Urban Interaction: Taking all questions

Urban Interaction: Taking all questions

As part of our ongoing effort to engage and interact with as many members of the Bay Area sports community as possible, every Friday morning I'll be trolling through my e-mail, selecting a handful of submitted questions, and answering with no-holds-barred opinions and insight. Most people call this type of content a "Mailbag" or an "Inbox." We just call it another cool way to rap with fans. Keep the queries comin'.Email MychaelHey Mychael, great to see you back online. I'm a huge A's fan and was bummed when I heard you'd left the beat, but now I see you're covering them for Comcast. I assume you'll be doing Giants stuff, too, and baseball in general. What kind of coverage, though? Just columns, or will you do news and notes and game stories, too?
--Rick P., Lodi, Calif.Having covered the big leagues exclusively for the past decade, baseball is my primary area of expertise, and I'll still be providing virtually every type of coverage of the A's and Giants I've provided elsewhere. Working on the TV side for post-game shows figures to prevent me from doing traditional game stories, but being at CSNBayArea.com will allow me the time and freedom to go much deeper into team-related stories than I've ever had.We're also going to create new types of content that will bridge the gap between players and fans; I can't give away any trade secrets before we unveil these bad boys, but trust me -- you've never seen anything like it on the web. And the great thing about said creative new content is that it translates across all sports. We'll use it for everything we cover, and as much as I love baseball, I'm pretty jacked to go back to covering the "other" sports, which I did for the first 10 years of my career.I'm a Bay Area guy, born and raised. I grew up as a fan of every team in the region, and I grew up to eventually cover every team in the region. So when you're sending in questions, by all means come strong with baseball all you want. But I can get into the respective futures of JaMarcus Russell, Alex Smith, Don Nelson or the merits of the "C" on a hockey sweater with equal enthusiasm. And if I don't have a good answer for you, I'll tap into the expertise that's coursing through the halls of our offices and get one for you.And hey, if you want an opinion on Tiger, LeBron vs. Kobe, Sid the Kid vs. Alex O., NCAA hoops, whatever bring it. This is your one-stop shop.You get to be the Giants' GM for one hour. You get three phone calls. Who do you call?
--Cameron J., Hayward, Calif.First I call Bill Neukom and ask him to conference in Larry Baer. Saves me from burning a second call. Then I explain to them how badly the team needs not just an impact offensive player, but a player with whom Giants fans are somewhat familiar and have seen do some serious damage. I add that it'd be nice if the player were a prince of a man, a positive clubhouse influence who might ease the pain among the team's Latin players in the wake of wildly popular Juan Uribe's departure, and highly marketable. I tell them that player is Miguel Tejada.Then I call Tejada's agent and make him an offer he can't refuse. Two years, 16 million? Fine. Heck, Edgar Renteria costs more than that. Miggy needs more? Fine. Hey, I'm out of a job in an hour, anyway. I'll overpay.Then I call Kung Fu Panda and tell him he's a first baseman. Miggy's at third now.That should take about 48 minutes. For the next 12 minutes, I cruise the halls and swipe as much schwag as possible.What are the chances of this Michael Taylor kid the A's got in the Brett Wallace trade making the team and starting out of spring training?
--Lyle F., San Rafael, Calif.First of all, he won't make the team if the A's don't plan to start him right away. He's turning 24 on Saturday, and at this point in his development, he has to play every day, whether it's in the bigs or at Triple-A Sacramento.What are the chances? I'd say decent, because I hear he's a potential beast, but you never know how a kid's going to handle the kind of hype that's going to follow him into camp. And to have any chance at all he's going to have to go off in Cactus League play if the A's are still carrying Scott Hairston and Travis Buck at that point.Oakland didn't exactly steal Hairston from the Padres in that midseason trade, so they're going to want to get some bang for their buck -- not Buck -- out of it. That means getting some production out of him while delaying the start or Taylor's arbitration clock, and flipping him elsewhere when it's financially safer to promoter Taylor.Where does that leave Buck? I have no idea. Personally, I think Buck could be a very good big leaguer if he got another chance to play on a regular basis, but a lot of the moves the A's have made in the past year suggest that they don't agree with me at all.Was it a mistake by the Giants to not make a harder run at re-signing Brad Penny?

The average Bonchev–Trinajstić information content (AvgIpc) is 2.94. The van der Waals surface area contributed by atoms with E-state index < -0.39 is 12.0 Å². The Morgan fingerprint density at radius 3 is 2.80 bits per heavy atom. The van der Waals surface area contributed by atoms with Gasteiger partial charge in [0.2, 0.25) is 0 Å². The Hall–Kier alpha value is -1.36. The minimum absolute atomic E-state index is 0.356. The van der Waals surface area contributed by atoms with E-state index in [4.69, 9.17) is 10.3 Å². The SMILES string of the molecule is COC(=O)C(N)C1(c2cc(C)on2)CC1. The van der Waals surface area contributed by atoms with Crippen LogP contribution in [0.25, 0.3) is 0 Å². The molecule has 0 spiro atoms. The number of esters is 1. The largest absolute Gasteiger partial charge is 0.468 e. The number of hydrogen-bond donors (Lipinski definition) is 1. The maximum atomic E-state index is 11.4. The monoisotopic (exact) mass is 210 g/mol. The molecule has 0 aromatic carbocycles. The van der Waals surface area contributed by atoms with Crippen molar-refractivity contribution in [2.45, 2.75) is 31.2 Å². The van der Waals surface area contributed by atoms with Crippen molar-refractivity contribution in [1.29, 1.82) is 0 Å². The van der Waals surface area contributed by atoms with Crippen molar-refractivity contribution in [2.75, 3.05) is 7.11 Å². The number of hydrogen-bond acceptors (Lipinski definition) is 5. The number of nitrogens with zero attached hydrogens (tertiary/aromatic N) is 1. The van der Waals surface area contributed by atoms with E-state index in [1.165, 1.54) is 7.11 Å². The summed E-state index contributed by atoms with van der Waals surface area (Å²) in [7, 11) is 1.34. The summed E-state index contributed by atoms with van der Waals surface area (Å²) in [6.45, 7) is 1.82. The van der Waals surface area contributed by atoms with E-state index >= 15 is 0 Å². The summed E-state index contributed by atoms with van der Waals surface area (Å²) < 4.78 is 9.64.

--Vicki L., Dublin, Calif.That's difficult to answer because I don't truly know how hard their run was, but I don't think what he got from the Cardinals (one year, 7.5 million plus 1.5 mil in possible incentives) is something that should have scared anyone off. I'm guessing a second year might have brought Penny back, but I've heard the G's didn't want to go there.The problem with not bringing back Penny, whom I think probably overperformed for the Giants but still would have been a valuable member of the 2010 staff as back-end starter, is that it appears to have taken Jonathan Sanchez away as a potential trade chip. I've heard that the Dan Uggla deal with Florida might have been done if the G's were open to parting with Sanchez, but with Penny gone, Sanchez can't as easily be moved.I was never a monster fan of the Uggla thing, anyway, by the way. He's obviously got pop, and the Giants could use his bat, but he's an absolute butcher on defense. I've heard the nod the plan with Uggla on board was to move Freddy Sanchez to third, but that would have weakened two defensive positions on a team that needs to give its pitching all the defensive help it can get.I heard the "Moneyball" movie is back on. Is it the good script that ends with Scott Hatteberg's homer and Billy Beane turning down the Red Sox job, or is it the snoozer than I used to read when I couldn't sleep?